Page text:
But Tuesday (my birthday) was the kicker. The bride’s mother took us on a road trip to Sante Fe with stops in Golden and Madrid (pronounced with a long “A,” not like the city in Spain). In Golden we had the opportunity to shop at Henderson Store. A family-run business since 1918, it was a general store until the 1960s when a declining need transformed it into a trading post for handcrafted Native American crafts. Today, it is a great place to find amazing jewelry and cultural items from the various Native American pueblos in the area.

The best part? Getting to talk with Bill Henderson about his life’s work, something that not many visitors get to do. He’s someone you wish you could listen to all day -- filled with personal stories of the region’s history and culture.

I also learned that ghost towns are interesting places of revitalization. After all, what do you do when the industry that made it thrive no longer is supported? In Madrid, now a tourist locality, we saw the old coal veins and the small cabins for the workers that had been transformed into venues for local artists and craftspeople. It’s perfectly positioned along a scenic byway, too -- the Turquoise Trail on the way to Sante Fe.

And since we were in the neighborhood, we ended up making a second trip to the state capital later in the week to meet up with my former government teacher and historian James McGrath Morris.  Perhaps the best part of knowing someone in the area is their ability to point out attractions we may have overlooked. And while we never made it to Los Alamos, we did go to 109 East Palace, which we learned was the check-in site for Los Alamos workers back when it was a secret city.

Stopover in Madrid, NM.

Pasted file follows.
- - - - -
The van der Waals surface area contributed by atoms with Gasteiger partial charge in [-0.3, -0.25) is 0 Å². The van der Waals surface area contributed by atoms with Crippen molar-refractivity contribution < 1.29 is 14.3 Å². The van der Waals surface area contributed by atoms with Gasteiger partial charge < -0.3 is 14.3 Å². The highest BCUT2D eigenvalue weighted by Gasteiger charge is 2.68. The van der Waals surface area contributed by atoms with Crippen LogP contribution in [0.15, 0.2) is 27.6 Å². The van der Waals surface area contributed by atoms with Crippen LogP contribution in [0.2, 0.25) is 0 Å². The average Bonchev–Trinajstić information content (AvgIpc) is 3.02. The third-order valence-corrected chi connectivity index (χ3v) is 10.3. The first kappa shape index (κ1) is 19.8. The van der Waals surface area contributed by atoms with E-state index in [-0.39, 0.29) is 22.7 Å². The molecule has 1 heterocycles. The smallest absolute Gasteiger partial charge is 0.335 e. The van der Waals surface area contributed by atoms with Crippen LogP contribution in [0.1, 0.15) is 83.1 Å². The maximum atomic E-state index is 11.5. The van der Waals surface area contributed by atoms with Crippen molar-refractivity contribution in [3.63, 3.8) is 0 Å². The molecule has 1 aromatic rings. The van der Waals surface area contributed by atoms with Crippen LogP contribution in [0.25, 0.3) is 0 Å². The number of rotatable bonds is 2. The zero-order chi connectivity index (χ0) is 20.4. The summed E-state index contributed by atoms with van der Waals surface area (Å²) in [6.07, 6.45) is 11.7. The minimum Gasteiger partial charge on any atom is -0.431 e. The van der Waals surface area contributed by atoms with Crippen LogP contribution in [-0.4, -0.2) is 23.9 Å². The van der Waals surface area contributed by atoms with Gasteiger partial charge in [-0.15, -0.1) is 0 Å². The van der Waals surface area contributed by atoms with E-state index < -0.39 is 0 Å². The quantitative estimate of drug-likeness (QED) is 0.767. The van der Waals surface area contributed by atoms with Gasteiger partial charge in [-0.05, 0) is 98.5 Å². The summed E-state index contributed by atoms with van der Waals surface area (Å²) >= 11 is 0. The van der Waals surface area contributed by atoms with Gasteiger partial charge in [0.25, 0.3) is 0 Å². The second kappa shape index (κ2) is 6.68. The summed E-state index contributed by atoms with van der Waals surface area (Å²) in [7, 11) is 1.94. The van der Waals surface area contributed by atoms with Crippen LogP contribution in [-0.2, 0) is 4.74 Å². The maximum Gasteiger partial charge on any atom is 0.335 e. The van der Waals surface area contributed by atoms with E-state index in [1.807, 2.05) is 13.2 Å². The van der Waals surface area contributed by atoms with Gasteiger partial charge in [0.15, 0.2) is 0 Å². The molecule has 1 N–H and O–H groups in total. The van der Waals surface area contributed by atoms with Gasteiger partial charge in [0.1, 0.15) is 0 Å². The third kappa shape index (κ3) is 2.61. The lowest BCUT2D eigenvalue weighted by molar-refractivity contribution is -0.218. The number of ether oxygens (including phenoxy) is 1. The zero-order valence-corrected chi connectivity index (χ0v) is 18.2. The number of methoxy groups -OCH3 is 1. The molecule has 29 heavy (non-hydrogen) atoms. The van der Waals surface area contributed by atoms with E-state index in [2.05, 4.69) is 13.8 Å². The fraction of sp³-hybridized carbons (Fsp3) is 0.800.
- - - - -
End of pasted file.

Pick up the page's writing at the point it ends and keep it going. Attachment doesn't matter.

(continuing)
Back in ABQ (as I’ve affectionately started to call it) I spotted Mt. Taylor in the distance and wished that there was more time for me to make my way to another place connected to the National Trust: Acoma Sky City

… which leads me back to the sky. After a week here I understand that the appeal and power of living in the Southwest is connected to nature. Understanding Albuquerque’s past and present means understanding the geography -- the mountains, the desert, the sky -- and understanding its connection with those who live there.

P.S.: Thanks to the group that responded to my earlier post soliciting suggestions for this trip. While I wasn’t able to make all of your suggestions they are definitely on my list for next time.

P.P.S. Traveling there soon and looking for some good places to eat? Try Scalo in Nob Hill and the Flying Star Café (multiple locations), and BBQ at The County Line. In Sante Fe I checked out the food at the La Fonda (a Historic Hotel of America), and some great Heuvos Rancheros at Tia Sophia’s.

The National Trust for Historic Preservation works to save America's historic places. Join us today to help protect the places that matter to you.

Priya Chhaya

Priya Chhaya

Priya Chhaya is Associate Manager for Online Content, Preservation Resources at the National Trust for Historic Preservation. A public historian at heart, she sees history wherever she goes and believes that it is an important part of the American identity.

A Double Dose of Southern Comfort

Posted on: August 27th, 2012 by National Trust for Historic Preservation 6 Comments


By Susannah Ware

“Darlin, have you ever been here before?” the Bristol Campground manager asked in his sweet country drawl.

“No sir, I haven’t,” I replied, smiling through the phone and instinctually reverting to the Southern politeness I had grown up with.

“Well, we’ve got 1,300 acres and y’all are welcome to sleep wherever you like when you get here.”

This was our first introduction to Bristol’s laidback charm as I planned the trip for my boyfriend Jacob and me to attend Mumford & Sons’s Gentlemen of the Road (GOTR) concert. I had been particularly concerned that the campground, usually used for NASCAR races, would kick us off our site if we hadn’t filled out the online form properly. Turns out, I had nothing to worry about.

The campground and what seemed like the whole Bristol community were expecting us, as well as the other visitors from across the map. We were outsiders, but welcome to join in and poke our heads around to see if we liked what we saw.

What we saw were streets lined with flags, storefronts welcoming fans with mustachioed signs, and restaurants serving up local burgers, bar-b-q, and brews. We took an instant liking to it, much like Mumford and Sons had the year before.